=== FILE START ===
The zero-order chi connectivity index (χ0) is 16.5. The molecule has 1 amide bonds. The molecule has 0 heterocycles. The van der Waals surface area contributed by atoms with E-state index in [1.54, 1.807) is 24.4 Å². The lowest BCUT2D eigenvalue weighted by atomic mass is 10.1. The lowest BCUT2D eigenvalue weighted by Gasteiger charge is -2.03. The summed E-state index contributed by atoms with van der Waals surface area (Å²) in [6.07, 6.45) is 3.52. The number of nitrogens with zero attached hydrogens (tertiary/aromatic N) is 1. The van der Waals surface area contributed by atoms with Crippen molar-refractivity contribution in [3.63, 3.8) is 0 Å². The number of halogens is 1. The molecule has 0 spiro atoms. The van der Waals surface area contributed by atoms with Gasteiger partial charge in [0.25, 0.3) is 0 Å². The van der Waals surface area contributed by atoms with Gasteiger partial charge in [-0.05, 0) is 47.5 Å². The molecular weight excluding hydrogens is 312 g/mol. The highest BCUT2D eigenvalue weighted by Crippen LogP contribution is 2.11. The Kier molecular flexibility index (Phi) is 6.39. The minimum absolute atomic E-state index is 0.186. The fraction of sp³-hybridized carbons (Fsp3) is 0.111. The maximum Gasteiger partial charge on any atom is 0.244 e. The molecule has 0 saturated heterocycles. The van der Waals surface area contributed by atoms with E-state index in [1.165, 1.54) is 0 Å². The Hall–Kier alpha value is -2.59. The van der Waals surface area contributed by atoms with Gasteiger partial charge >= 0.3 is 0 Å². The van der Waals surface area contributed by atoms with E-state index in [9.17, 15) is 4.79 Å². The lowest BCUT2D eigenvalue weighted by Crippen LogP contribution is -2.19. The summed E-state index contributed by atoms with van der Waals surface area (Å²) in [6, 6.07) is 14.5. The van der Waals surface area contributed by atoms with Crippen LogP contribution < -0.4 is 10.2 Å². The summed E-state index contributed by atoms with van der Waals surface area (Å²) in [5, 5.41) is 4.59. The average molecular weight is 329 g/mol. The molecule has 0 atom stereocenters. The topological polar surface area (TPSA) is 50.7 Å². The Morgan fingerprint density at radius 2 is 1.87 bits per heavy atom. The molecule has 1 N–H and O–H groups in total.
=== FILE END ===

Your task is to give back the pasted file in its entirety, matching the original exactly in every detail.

The zero-order chi connectivity index (χ0) is 16.5. The molecule has 1 amide bonds. The molecule has 0 heterocycles. The van der Waals surface area contributed by atoms with E-state index in [1.54, 1.807) is 24.4 Å². The lowest BCUT2D eigenvalue weighted by atomic mass is 10.1. The lowest BCUT2D eigenvalue weighted by Gasteiger charge is -2.03. The summed E-state index contributed by atoms with van der Waals surface area (Å²) in [6.07, 6.45) is 3.52. The number of nitrogens with zero attached hydrogens (tertiary/aromatic N) is 1. The van der Waals surface area contributed by atoms with Crippen molar-refractivity contribution in [3.63, 3.8) is 0 Å². The number of halogens is 1. The molecule has 0 spiro atoms. The van der Waals surface area contributed by atoms with Gasteiger partial charge in [0.25, 0.3) is 0 Å². The van der Waals surface area contributed by atoms with Gasteiger partial charge in [-0.05, 0) is 47.5 Å². The molecular weight excluding hydrogens is 312 g/mol. The highest BCUT2D eigenvalue weighted by Crippen LogP contribution is 2.11. The Kier molecular flexibility index (Phi) is 6.39. The minimum absolute atomic E-state index is 0.186. The fraction of sp³-hybridized carbons (Fsp3) is 0.111. The maximum Gasteiger partial charge on any atom is 0.244 e. The molecule has 0 saturated heterocycles. The van der Waals surface area contributed by atoms with E-state index in [1.165, 1.54) is 0 Å². The Hall–Kier alpha value is -2.59. The van der Waals surface area contributed by atoms with Gasteiger partial charge >= 0.3 is 0 Å². The van der Waals surface area contributed by atoms with E-state index in [9.17, 15) is 4.79 Å². The lowest BCUT2D eigenvalue weighted by Crippen LogP contribution is -2.19. The summed E-state index contributed by atoms with van der Waals surface area (Å²) in [6, 6.07) is 14.5. The van der Waals surface area contributed by atoms with Crippen LogP contribution < -0.4 is 10.2 Å². The summed E-state index contributed by atoms with van der Waals surface area (Å²) in [5, 5.41) is 4.59. The average molecular weight is 329 g/mol. The molecule has 0 atom stereocenters. The topological polar surface area (TPSA) is 50.7 Å². The Morgan fingerprint density at radius 2 is 1.87 bits per heavy atom. The molecule has 1 N–H and O–H groups in total.